note = "{\textcopyright} 2018 The Acta Anaesthesiologica Scandinavica Foundation. Published by John Wiley & Sons Ltd.",
year = "2018",
doi = "10.1111/aas.13171",
language = "English",
volume = "62",
pages = "1443--1451",
journal = "Acta Anaesthesiologica Scandinavica",
issn = "0001-5172",
publisher = "Wiley-Blackwell Munksgaard",

}

RIS

TY - JOUR

T1 - Intensive care doctors' preferences for arterial oxygen tension levels in mechanically ventilated patients

AU - Schjørring, O L

AU - Toft-Petersen, A P

AU - Kusk, K H

AU - Mouncey, P

AU - Sørensen, E E

AU - Berezowicz, P

AU - Bestle, M H

AU - Bülow, H-H

AU - Bundgaard, H

AU - Christensen, S

AU - Iversen, S A

AU - Kirkeby-Garstad, I

AU - Krarup, K B

AU - Kruse, M

AU - Laake, J H

AU - Liboriussen, L

AU - Laebel, R L

AU - Okkonen, M

AU - Poulsen, L M

AU - Russell, L

AU - Sjövall, F

AU - Sunde, K

AU - Søreide, E

AU - Waldau, T

AU - Walli, A R

AU - Perner, A

AU - Wetterslev, J

AU - Rasmussen, B S

N1 - © 2018 The Acta Anaesthesiologica Scandinavica Foundation. Published by John Wiley & Sons Ltd.

PY - 2018

Y1 - 2018

N2 - BACKGROUND: Oxygen is liberally administered in intensive care units (ICUs). Nevertheless, ICU doctors' preferences for supplementing oxygen are inadequately described. The aim was to identify ICU doctors' preferences for arterial oxygenation levels in mechanically ventilated adult ICU patients.METHODS: In April to August 2016, an online multiple-choice 17-part-questionnaire was distributed to 1080 ICU doctors in seven Northern European countries. Repeated reminder e-mails were sent. The study ended in October 2016.RESULTS: The response rate was 63%. When evaluating oxygenation 52% of respondents rated arterial oxygen tension (PaO2 ) the most important parameter; 24% a combination of PaO2 and arterial oxygen saturation (SaO2 ); and 23% preferred SaO2 . Increasing, decreasing or not changing a default fraction of inspired oxygen of 0.50 showed preferences for a PaO2 around 8 kPa in patients with chronic obstructive pulmonary disease, a PaO2 around 10 kPa in patients with healthy lungs, acute respiratory distress syndrome or sepsis, and a PaO2 around 12 kPa in patients with cardiac or cerebral ischaemia. Eighty per cent would accept a PaO2 of 8 kPa or lower and 77% would accept a PaO2 of 12 kPa or higher in a clinical trial of oxygenation targets.CONCLUSION: Intensive care unit doctors preferred PaO2 to SaO2 in monitoring oxygen treatment when peripheral oxygen saturation was not included in the question. The identification of PaO2 as the preferred target and the thorough clarification of preferences are important when ascertaining optimal oxygenation targets. In particular when designing future clinical trials of higher vs lower oxygenation targets in ICU patients.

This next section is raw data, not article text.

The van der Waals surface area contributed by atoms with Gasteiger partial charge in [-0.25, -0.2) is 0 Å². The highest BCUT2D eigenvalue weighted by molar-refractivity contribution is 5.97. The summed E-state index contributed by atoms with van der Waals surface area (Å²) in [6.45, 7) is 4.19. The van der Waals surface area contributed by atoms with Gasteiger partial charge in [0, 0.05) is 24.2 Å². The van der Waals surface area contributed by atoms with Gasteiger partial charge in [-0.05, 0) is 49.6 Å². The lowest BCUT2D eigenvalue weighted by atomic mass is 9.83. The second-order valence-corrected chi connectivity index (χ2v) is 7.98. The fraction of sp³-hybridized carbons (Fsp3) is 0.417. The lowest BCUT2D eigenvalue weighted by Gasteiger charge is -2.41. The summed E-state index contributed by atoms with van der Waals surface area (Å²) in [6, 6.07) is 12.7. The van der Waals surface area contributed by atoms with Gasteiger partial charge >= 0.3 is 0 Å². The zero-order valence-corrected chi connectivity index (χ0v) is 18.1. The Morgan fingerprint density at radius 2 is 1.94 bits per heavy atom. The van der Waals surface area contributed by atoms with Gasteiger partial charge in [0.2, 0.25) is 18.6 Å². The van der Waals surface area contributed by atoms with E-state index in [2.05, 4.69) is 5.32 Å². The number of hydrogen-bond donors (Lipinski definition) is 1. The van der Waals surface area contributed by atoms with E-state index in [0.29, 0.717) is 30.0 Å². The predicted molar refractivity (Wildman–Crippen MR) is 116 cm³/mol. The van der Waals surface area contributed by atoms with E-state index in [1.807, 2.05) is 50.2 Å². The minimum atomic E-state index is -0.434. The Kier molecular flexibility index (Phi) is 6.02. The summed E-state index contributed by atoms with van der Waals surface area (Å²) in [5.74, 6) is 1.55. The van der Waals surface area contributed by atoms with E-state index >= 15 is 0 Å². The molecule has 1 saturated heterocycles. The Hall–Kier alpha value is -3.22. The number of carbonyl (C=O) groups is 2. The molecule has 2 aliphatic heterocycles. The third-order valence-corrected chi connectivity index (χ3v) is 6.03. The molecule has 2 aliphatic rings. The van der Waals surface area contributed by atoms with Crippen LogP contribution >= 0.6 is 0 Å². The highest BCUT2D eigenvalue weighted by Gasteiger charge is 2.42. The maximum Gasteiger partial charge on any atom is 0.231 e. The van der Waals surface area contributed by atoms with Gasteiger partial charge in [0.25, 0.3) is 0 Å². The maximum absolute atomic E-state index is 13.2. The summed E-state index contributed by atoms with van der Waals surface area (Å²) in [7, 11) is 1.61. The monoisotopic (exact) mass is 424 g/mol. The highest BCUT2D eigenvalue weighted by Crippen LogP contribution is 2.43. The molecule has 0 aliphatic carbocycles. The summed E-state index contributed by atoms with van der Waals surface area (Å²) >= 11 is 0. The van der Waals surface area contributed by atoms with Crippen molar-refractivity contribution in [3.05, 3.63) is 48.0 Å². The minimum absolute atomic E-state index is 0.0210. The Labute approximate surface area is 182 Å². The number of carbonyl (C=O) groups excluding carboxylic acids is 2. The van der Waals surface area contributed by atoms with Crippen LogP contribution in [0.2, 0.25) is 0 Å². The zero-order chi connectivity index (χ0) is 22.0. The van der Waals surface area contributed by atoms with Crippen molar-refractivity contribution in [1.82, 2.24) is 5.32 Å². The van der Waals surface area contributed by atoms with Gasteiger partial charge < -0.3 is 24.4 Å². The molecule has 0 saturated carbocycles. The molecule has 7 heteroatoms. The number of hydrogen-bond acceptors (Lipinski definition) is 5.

AB - BACKGROUND: Oxygen is liberally administered in intensive care units (ICUs). Nevertheless, ICU doctors' preferences for supplementing oxygen are inadequately described. The aim was to identify ICU doctors' preferences for arterial oxygenation levels in mechanically ventilated adult ICU patients.METHODS: In April to August 2016, an online multiple-choice 17-part-questionnaire was distributed to 1080 ICU doctors in seven Northern European countries. Repeated reminder e-mails were sent. The study ended in October 2016.RESULTS: The response rate was 63%. When evaluating oxygenation 52% of respondents rated arterial oxygen tension (PaO2 ) the most important parameter; 24% a combination of PaO2 and arterial oxygen saturation (SaO2 ); and 23% preferred SaO2 . Increasing, decreasing or not changing a default fraction of inspired oxygen of 0.50 showed preferences for a PaO2 around 8 kPa in patients with chronic obstructive pulmonary disease, a PaO2 around 10 kPa in patients with healthy lungs, acute respiratory distress syndrome or sepsis, and a PaO2 around 12 kPa in patients with cardiac or cerebral ischaemia. Eighty per cent would accept a PaO2 of 8 kPa or lower and 77% would accept a PaO2 of 12 kPa or higher in a clinical trial of oxygenation targets.CONCLUSION: Intensive care unit doctors preferred PaO2 to SaO2 in monitoring oxygen treatment when peripheral oxygen saturation was not included in the question. The identification of PaO2 as the preferred target and the thorough clarification of preferences are important when ascertaining optimal oxygenation targets. In particular when designing future clinical trials of higher vs lower oxygenation targets in ICU patients.

U2 - 10.1111/aas.13171

DO - 10.1111/aas.13171

M3 - Journal article

C2 - 29926908

VL - 62

SP - 1443

EP - 1451

JO - Acta Anaesthesiologica Scandinavica

JF - Acta Anaesthesiologica Scandinavica

SN - 0001-5172

ER -

ID: 54683746